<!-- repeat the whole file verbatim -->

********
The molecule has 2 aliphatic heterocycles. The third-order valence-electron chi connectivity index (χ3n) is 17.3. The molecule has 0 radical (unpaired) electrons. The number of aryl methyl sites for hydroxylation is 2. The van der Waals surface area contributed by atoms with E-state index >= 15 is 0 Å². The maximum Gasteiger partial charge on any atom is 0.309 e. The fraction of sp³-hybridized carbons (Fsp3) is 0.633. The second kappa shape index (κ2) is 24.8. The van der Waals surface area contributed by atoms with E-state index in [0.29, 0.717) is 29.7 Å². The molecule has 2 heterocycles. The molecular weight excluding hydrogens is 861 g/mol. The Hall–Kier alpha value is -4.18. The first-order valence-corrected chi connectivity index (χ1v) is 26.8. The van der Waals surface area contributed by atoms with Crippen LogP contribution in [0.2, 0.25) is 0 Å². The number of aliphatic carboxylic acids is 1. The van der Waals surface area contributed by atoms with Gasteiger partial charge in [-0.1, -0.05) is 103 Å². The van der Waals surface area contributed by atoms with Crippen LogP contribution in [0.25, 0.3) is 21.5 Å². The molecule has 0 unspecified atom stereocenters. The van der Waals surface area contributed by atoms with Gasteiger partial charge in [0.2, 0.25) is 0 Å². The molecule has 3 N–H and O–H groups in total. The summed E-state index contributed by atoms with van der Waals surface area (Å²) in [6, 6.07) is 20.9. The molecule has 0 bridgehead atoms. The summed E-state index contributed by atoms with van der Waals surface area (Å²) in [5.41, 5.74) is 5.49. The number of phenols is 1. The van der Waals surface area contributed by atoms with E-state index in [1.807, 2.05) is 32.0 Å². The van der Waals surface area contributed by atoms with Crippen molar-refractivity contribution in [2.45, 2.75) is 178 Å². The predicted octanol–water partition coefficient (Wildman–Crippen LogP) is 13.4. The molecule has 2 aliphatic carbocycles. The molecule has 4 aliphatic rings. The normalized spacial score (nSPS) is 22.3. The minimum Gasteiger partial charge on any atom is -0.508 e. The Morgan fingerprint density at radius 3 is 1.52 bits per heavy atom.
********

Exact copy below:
The molecule has 2 aliphatic heterocycles. The third-order valence-electron chi connectivity index (χ3n) is 17.3. The molecule has 0 radical (unpaired) electrons. The number of aryl methyl sites for hydroxylation is 2. The van der Waals surface area contributed by atoms with E-state index >= 15 is 0 Å². The maximum Gasteiger partial charge on any atom is 0.309 e. The fraction of sp³-hybridized carbons (Fsp3) is 0.633. The second kappa shape index (κ2) is 24.8. The van der Waals surface area contributed by atoms with E-state index in [0.29, 0.717) is 29.7 Å². The molecule has 2 heterocycles. The molecular weight excluding hydrogens is 861 g/mol. The Hall–Kier alpha value is -4.18. The first-order valence-corrected chi connectivity index (χ1v) is 26.8. The van der Waals surface area contributed by atoms with Crippen LogP contribution in [0.2, 0.25) is 0 Å². The number of aliphatic carboxylic acids is 1. The van der Waals surface area contributed by atoms with Gasteiger partial charge in [-0.1, -0.05) is 103 Å². The van der Waals surface area contributed by atoms with Crippen LogP contribution in [0.25, 0.3) is 21.5 Å². The molecule has 0 unspecified atom stereocenters. The van der Waals surface area contributed by atoms with Gasteiger partial charge in [0.2, 0.25) is 0 Å². The molecule has 3 N–H and O–H groups in total. The summed E-state index contributed by atoms with van der Waals surface area (Å²) in [6, 6.07) is 20.9. The molecule has 0 bridgehead atoms. The summed E-state index contributed by atoms with van der Waals surface area (Å²) in [5.41, 5.74) is 5.49. The number of phenols is 1. The van der Waals surface area contributed by atoms with E-state index in [1.807, 2.05) is 32.0 Å². The van der Waals surface area contributed by atoms with Crippen molar-refractivity contribution in [2.45, 2.75) is 178 Å². The predicted octanol–water partition coefficient (Wildman–Crippen LogP) is 13.4. The molecule has 2 aliphatic carbocycles. The molecule has 4 aliphatic rings. The normalized spacial score (nSPS) is 22.3. The minimum Gasteiger partial charge on any atom is -0.508 e. The Morgan fingerprint density at radius 3 is 1.52 bits per heavy atom.